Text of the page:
Super User is a question and answer site for computer enthusiasts and power users. Join them; it only takes a minute:

Sign up
Here's how it works:
  1. Anybody can ask a question
  2. Anybody can answer
  3. The best answers are voted up and rise to the top

I recently got a new pair of Sony MDR-1RBT Bluetooth headphones. On my iPhone 4, they sound fantastic. But when I try to use them on my Windows PC or 2010 Macbook Pro, the sound quality drops substantially. I'm pretty sure they're still using the A2DP profile, but they sound like FM radio, or like an MP3 encoded at 64kbps. (I don't think they're pairing in headset mode.) On OSX, many people have recommended changing the "bitpool" setting, but this didn't help me much. There's also maybe a second of lag, so gaming is out of the question.

I remember having these sorts of problem with Bluetooth 5 years ago, and I'm shocked that they still haven't been fixed. Am I missing something? Why does my dinkly little iPhone play wireless audio so well while my powerhouse computers do not? Is this adaptor dependent? Can I just force Bluetooth to send the highest quality stream possible at the expense of latency?

share|improve this question
related:… – Mokubai Apr 4 '13 at 17:51

I bought a USB based Bluetooth 4.0 device: Plugable USB-BT4LE

I use Windows 7 Enterprise.

I also had your problem, only with a generic set of Bluetooth headphones. This set of headphones does not have a microphone. The Windows Bluetooth utility decided that it had one, anyway.

It became apparent that either the Broadcom drivers, or the Windows Bluetooth management subsystem were forcing the headphones into some sort of fallback, low-quality mode.

To fix it here is what I had to do:

  1. Open 'Recording Devices' control panel applet
  2. Locate the microphone device associated with your Bluetooth
  3. Right click on the item and choose 'Disable' from the list
share|improve this answer
Thank you for the reply! As it so happens, my problem wasn't related to the low-quality microphone mode. (I could get it into that mode manually, and it sounded far worse than what I was experiencing.) My issue definitely had to do with SBC encoding quality, which could be fixed on my Mac. – Archagon Apr 23 '13 at 5:44
I am on OSX 10.9 and having the headset microphone enabled was my issue as well. As soon as I disabled it worked fine. – RobertS Oct 29 '13 at 19:54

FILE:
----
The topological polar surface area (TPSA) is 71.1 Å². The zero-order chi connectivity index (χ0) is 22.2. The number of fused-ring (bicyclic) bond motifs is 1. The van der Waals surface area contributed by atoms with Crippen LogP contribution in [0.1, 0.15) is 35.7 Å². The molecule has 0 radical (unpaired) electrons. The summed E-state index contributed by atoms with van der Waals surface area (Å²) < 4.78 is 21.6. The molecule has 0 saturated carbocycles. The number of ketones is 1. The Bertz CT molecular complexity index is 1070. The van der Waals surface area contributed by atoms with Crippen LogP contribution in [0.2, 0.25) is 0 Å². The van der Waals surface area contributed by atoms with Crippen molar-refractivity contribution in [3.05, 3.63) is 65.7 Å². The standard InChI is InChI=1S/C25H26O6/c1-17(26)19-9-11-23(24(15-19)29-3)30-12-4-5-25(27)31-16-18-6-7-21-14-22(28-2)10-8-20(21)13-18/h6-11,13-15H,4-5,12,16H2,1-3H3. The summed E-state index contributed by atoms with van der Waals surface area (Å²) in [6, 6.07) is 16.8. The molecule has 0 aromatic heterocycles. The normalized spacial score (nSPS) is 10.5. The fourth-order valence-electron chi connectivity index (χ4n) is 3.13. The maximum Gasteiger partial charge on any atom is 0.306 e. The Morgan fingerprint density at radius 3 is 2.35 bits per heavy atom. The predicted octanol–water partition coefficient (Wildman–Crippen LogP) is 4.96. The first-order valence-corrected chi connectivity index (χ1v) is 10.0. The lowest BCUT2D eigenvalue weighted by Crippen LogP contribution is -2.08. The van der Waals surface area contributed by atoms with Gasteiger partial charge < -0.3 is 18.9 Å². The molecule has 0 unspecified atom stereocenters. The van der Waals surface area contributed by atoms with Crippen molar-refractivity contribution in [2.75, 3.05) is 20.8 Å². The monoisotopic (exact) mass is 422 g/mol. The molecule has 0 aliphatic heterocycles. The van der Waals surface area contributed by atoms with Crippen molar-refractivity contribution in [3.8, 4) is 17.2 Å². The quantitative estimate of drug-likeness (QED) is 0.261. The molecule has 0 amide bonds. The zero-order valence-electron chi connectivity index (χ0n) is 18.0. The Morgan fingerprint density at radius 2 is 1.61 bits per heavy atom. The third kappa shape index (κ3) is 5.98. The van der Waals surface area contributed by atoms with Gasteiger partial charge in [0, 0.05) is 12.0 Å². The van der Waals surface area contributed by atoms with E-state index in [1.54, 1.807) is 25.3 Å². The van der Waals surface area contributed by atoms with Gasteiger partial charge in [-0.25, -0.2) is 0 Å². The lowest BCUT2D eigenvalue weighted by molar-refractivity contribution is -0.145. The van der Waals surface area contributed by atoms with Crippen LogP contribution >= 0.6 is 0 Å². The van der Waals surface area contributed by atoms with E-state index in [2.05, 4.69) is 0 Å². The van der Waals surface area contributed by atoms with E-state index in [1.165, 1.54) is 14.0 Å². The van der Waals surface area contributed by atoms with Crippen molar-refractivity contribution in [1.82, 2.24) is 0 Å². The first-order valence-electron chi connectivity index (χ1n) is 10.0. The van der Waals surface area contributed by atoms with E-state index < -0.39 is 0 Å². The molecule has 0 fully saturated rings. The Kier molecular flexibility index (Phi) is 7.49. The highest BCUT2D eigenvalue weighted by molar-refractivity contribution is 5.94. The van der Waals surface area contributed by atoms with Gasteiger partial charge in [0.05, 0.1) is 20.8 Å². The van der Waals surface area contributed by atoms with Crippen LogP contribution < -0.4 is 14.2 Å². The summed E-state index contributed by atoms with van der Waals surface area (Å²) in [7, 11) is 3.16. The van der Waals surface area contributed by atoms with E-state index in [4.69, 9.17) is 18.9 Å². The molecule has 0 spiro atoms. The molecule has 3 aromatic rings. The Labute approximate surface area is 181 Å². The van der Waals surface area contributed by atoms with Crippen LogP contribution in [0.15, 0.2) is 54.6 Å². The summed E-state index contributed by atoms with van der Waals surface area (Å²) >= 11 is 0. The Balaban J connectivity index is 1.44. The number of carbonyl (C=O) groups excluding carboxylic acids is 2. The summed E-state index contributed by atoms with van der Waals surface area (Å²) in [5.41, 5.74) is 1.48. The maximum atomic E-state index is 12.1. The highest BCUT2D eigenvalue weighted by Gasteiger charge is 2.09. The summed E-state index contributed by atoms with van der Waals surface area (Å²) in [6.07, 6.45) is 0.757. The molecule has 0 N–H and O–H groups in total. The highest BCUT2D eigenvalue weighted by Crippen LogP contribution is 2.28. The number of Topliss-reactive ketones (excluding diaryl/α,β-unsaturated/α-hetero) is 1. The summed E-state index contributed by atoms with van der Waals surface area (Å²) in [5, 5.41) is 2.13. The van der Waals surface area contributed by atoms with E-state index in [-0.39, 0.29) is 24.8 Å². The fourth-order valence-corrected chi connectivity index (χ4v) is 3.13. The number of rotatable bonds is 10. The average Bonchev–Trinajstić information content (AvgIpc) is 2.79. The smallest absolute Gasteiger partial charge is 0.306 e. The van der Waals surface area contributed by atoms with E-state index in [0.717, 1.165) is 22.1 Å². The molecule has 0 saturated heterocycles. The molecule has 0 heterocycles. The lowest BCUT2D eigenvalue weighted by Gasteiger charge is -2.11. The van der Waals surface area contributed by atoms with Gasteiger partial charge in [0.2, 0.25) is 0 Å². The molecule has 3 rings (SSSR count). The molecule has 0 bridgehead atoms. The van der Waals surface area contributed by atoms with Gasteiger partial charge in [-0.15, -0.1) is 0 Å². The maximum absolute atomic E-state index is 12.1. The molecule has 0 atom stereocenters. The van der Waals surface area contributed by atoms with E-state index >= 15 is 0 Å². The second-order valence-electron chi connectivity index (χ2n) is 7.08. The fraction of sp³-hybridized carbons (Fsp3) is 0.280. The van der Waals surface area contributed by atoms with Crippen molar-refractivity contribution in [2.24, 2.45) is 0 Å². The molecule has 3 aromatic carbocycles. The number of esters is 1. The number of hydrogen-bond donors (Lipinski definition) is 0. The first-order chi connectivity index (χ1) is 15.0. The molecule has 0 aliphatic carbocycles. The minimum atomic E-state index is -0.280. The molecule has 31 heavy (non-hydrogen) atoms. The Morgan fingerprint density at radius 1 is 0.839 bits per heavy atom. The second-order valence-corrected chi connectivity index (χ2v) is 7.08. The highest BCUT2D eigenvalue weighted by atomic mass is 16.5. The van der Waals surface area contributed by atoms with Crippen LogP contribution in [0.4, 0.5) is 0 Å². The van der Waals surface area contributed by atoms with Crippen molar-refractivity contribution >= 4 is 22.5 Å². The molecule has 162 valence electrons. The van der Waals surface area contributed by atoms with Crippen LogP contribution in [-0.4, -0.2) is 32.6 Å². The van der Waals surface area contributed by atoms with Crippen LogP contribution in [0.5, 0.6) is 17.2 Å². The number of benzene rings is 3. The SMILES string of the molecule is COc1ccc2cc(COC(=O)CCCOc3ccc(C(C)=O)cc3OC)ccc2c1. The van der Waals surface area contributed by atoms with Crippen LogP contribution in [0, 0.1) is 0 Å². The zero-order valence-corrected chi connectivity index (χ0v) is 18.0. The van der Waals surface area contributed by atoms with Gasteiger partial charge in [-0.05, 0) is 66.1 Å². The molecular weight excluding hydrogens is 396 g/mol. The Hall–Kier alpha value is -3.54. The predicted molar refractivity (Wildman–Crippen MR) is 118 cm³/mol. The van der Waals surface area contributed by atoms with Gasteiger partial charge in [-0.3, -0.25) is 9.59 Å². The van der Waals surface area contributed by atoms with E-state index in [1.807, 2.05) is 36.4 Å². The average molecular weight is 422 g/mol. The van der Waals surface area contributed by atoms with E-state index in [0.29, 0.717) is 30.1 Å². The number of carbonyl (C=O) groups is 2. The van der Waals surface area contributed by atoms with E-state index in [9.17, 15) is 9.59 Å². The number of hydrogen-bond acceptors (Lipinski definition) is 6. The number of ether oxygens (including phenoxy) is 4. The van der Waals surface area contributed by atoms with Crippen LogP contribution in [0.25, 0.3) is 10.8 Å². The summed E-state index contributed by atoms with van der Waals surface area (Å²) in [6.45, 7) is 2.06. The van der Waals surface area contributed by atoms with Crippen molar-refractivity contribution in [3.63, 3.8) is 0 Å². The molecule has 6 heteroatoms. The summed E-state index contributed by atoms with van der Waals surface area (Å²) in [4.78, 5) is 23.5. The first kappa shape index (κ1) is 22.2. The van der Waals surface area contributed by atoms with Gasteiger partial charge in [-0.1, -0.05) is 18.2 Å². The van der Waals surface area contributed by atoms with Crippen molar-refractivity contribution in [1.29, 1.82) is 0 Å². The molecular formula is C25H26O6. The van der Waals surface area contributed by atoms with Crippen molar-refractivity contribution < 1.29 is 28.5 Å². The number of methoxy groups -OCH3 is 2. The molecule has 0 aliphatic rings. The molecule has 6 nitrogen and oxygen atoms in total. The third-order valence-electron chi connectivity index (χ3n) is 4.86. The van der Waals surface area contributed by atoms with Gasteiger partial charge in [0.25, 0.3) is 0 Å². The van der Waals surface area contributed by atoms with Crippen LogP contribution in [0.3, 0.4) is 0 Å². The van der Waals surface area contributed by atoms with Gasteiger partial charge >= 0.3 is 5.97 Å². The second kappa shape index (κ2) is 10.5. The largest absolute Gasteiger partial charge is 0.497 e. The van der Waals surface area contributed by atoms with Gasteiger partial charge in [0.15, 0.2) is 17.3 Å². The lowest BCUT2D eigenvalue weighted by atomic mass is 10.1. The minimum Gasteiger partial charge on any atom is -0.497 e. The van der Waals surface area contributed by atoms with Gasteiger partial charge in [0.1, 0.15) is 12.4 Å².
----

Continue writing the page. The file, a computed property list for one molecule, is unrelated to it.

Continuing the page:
Disabling the mic fixed it for me on Windows 7 as well. – Nathan Donnellan Feb 26 '15 at 16:27

I had this problem too in my MacBook Pro. You just need to run the following command in Terminal:

defaults write "Apple Bitpool Min (editable)" 60

Seems that by default OS X sets a terrible quality of sound in A2DP.


share|improve this answer

In Ubuntu try:

hcitool scan  
gconftool -t string -s /system/gstreamer/0.10/default/musicaudiosink "sbcenc ! a2dpsink device=XX:XX:XX:XX:XX:XX"

Where xx:xx:xx:xx:xx:xx is the mac address found from hcitool scan. Found here

In windows, try updating your bluetooth stack.

share|improve this answer
up vote 0 down vote accepted

I managed to fix the audio on my 2010 Macbook after fiddling with the bitpool settings a little more. For future reference, here's what you need to do:

  1. Go here and download the Hardware IO Tools for Xcode. (You'll need a free developer account for this.)
  2. Open Bluetooth Explorer.
  3. Go to Utilities->Special Options.
  4. Slide the "Minimum bitpool" slider up to 45+. (Mine is set to 50.)
  5. Disable and re-enable Bluetooth.

For the record, my headphones work perfectly fine with my 2011 Macbook at work, so hopefully this won't be an issue with Apple's newer laptops.

On my Windows PC, I'm guessing the issue is my crappy Bluetooth adapter combined with generic drivers.

share|improve this answer
Update: in the latest version, this is now under Tools->Audio Options. – Archagon Feb 12 '14 at 7:49

You must log in to answer this question.

Not the answer you're looking for? Browse other questions tagged .